Friday, June 19, 1998
The surprising American intervention in currency markets has had the desired effect, at least for the moment, of reversing the yen's relentless drop. In a matter of days, the Japanese currency has gained about ¥10 in value against the dollar. By all accounts, everyone is pleased except for the currency traders who no longer could bet on what had been a sure thing the yen getting weaker.
The latest action was based more on political than economic imperatives. Tokyo, for example, ordinarily would have little reason to want its currency to be stronger inasmuch as it makes life more difficult for Japanese exporters. The Clinton Administration, for its part, would not normally welcome a weaker dollar because it could fan inflationary fears.
Politics pointed to a different set of calculations. Beijing was revving up a not so subtle campaign that Japan and its currency were responsible for China's growing economic difficulties; the intervention undermines that argument and raises Tokyo's stock in Chinese eyes. By defending the nation's currency, the government of Ryutaro Hashimoto also appealed to domestic economic nationalists ahead of a July election. The Clinton administration similarly was seen as acting decisively at a time when some analysts question its vigor. Moreover, the actions cannot hurt relations with Beijing ahead of a presidential visit there this summer.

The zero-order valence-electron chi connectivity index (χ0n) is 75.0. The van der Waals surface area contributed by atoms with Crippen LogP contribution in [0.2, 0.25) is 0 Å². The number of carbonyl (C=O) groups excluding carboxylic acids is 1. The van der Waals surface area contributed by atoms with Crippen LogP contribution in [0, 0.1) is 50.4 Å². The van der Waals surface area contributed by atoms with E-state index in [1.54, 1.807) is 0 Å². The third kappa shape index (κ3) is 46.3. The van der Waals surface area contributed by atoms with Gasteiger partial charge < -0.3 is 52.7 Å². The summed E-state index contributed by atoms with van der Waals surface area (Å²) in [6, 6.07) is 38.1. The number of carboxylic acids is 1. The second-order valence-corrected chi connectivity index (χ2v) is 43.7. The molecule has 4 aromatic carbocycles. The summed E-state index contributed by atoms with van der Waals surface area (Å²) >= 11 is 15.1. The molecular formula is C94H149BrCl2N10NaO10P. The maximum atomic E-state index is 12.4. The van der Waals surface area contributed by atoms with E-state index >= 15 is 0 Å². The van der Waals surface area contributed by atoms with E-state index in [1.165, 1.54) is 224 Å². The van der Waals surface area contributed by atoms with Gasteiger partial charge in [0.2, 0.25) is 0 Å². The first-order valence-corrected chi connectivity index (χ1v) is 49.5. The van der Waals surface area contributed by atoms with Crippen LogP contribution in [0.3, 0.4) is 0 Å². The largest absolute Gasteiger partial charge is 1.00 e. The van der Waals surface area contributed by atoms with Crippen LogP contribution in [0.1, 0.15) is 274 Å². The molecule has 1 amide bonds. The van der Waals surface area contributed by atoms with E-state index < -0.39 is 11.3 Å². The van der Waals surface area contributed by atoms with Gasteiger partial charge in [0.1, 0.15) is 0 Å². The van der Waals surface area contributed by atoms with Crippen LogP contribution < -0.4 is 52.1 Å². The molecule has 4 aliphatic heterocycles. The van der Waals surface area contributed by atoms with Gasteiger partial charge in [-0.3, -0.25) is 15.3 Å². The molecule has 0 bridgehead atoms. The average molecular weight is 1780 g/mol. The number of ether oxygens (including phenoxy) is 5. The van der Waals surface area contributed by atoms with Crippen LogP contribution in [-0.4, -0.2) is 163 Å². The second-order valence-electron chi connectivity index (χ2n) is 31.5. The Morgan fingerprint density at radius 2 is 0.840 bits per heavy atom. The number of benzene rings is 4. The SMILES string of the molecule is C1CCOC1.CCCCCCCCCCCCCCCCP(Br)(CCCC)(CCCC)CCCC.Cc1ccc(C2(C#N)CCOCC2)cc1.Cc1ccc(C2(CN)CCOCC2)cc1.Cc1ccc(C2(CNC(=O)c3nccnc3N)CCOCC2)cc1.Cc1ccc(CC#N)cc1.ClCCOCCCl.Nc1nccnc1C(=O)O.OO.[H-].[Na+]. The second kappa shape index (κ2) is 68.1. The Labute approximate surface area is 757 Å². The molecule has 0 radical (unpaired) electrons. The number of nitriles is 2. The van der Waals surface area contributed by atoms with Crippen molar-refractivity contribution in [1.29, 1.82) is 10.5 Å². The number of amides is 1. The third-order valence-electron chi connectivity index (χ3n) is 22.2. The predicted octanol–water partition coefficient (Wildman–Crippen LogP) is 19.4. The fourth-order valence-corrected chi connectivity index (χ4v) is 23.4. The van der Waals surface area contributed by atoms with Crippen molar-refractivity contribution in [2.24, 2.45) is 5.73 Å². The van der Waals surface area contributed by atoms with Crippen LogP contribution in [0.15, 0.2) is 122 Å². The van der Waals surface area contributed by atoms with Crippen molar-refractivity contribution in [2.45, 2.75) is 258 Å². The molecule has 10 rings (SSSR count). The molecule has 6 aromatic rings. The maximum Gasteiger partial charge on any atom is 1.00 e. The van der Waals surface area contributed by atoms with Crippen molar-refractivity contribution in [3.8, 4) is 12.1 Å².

The Clinton administration, of course, extracted a price from the Hashimoto government for its help in the form of promises regarding financial sector cleanup and economic stimulation. Veterans of U.S.-Japan disputes can already anticipate protracted and possibly bitter disagreements over exactly what Tokyo promised. These misunderstandings could undo whatever political gain to the bilateral relationship that resulted from the intervention.
"JEI's Spin on the News" are the opinions of one of more members of JEI's staff and do not necessarily represent the views of the organization.